Friday, November 12, 2010

On The Other Side of the Door

On November 4, 2010 Rabbi Richard “Rube” Rubinstein was ushered into the Presence of his Messiah. He is now on the other side of the door while we wait on this side. In his last few days I think he, according to his wife, was allowed to crack that door open and peek inside for when he regained consciousness between those times of sleep, his eyes had that, “I’ve seen and heard something most amazing” look about them.
I will miss him. He was not only a Rabbi (teacher), but a mentor and a friend. He believed in my son when others only saw confusion. He accepted my daughter as one of his own even though she continues to worship elsewhere. He saw beyond circumstance. He listened. He listened beyond the words and into the heart.
I remember him holding court as it were during oneg. He’d set a chair off to the side and wait. And if you weren’t the first to pull another chair alongside his first, you waited and watched for the next opportunity along with the others who did the same. Most of the time someone would have to make him a plate of food or grab a bagel with cream cheese and take it to him. And then when you talked, his eyes were not roaming the crowd hoping to catch that “important” person. You were that important person. You had his attention. If you told him something sad, his eyes would cloud over as his heart met yours. If something you said was worthy of a laugh, his head would tilt back and he’d let out with a hardy robust “ha, ha, ha” – straight from the heart.
A few things I learned from Rabbi Rube –
  Care for animals. He knew they were important to G~d by the instructions in Torah that He set forth.
  Conducting one’s life as a Jew is a sacred trust. Do it well.
  Passion and meekness go hand in hand.
  Waiting in prayer creates anticipation.
  Anything can be redeemed.
  Dying with grace and dignity is a beautiful thing.
A few days ago I was in the home of the Rebbetzin surrounded by the family both blood and synagogue sitting shivah as is our custom.  I was given the sweet privilege of rocking one of Rabbi’s almost three month old twin granddaughters to sleep. One of the ladies of our shul observed this, got up from the couch and whispered to me,"how appropriate – you’re holding Rube’s grandchild, while he is now holding yours.”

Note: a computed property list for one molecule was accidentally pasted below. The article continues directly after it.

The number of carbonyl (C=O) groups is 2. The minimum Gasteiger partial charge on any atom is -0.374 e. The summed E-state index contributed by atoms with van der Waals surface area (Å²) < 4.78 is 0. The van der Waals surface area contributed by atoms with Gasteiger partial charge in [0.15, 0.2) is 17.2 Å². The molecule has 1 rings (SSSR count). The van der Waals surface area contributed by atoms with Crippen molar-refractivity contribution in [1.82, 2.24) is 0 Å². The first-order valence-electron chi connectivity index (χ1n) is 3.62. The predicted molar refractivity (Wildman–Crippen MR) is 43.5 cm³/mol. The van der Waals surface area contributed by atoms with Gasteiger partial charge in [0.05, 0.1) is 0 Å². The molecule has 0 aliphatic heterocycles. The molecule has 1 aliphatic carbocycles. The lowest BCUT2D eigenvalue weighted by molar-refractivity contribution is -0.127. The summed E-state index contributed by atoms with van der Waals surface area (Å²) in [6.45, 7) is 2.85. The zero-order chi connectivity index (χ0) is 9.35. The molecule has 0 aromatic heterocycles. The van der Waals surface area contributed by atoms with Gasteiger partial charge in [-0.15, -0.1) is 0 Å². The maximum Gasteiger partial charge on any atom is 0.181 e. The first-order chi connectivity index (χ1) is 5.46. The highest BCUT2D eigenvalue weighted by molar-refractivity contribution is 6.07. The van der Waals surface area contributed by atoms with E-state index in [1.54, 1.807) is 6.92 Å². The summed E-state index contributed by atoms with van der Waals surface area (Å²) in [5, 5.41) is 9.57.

I’m sure Abba allowed Rube to hear that remark too. And we both smiled.

A Very Hard Journey

I am walking a road that one never expects to walk. This journey will be long - life long.
Roads like this many times begin with a phone call.  Just a routine phone call in the middle of the day.
My phone call came just like that. I did indeed expect a phone call that day coming upon one month ago. I expected an excited, “we’re ready, come on over to the house”, phone call. But instead the voice was anxious, bordering panic beckoning me to rush to the hospital where my daughter and son-in-love had gone. It was the beginning of rush hour. My house was on the other side of town. The freeway was crowded. Lots of stops. I in fact abandoned the freeway for surface streets. At least I was moving toward my destination. And all the while I prayed and dug deep inside my spirit for a glint of hope.
But the prayer was answered differently. I was given courage and strength.
My sweet grandson, Rhys Michael, passed from his mother’s womb into eternity just a few hours before his birth.
And I did cry out and ask why. I still do. But I am content to know that I may never know why. Just the knowledge that my Heavenly Father holds me a little closer when I ask, is comfort.
These are the things I am learning as I walk this rocky path.
My Heavenly Abba will never let me go. And He will never let my daughter and son-in-love go either. I have seen in them, as well as my husband and I strength that comes from somewhere else. From His Hand.
Comfort comes in different ways than we would like or think we need.
I’m learning that for a grandparent there is not the support out there that is offered to grieving parents. We take on the role of caregiver. We watch as our children hurt so very deeply and this is a boo boo that we can’t kiss away. So we do what we can, and offer what we can to the point of exhaustion.
We come home to mailboxes filled with ads and bills but no cards of sympathy. To empty refrigerators, too tired to shop after a full day of back to work stress. We answer the questions that everyone wants to know but would never ask the grieving parents.
There is support out there for those grieving pets, but not for grandparents. Crazy huh?
But this I have learned. There are those out there who are praying and remembering and thinking. They still blanket us with prayers of comfort in the privacy of their own homes and hearts.
I had this brought home to me two Saturdays ago as I went to my synagogue.
All I had to do was walk in and I had several embracing me, listening to me, allowing me to cry. “ You’ve been on my mind all week.”
Those are sweet words.
And so I’ll continue to walk. I am weary.
Within this year of 2010 I have either directly or indirectly with family and friends, walked this path of grief 12 times.
There is no merit badge for this one. Just the realization that G~d’s grace is sufficient. And that brings me comfort.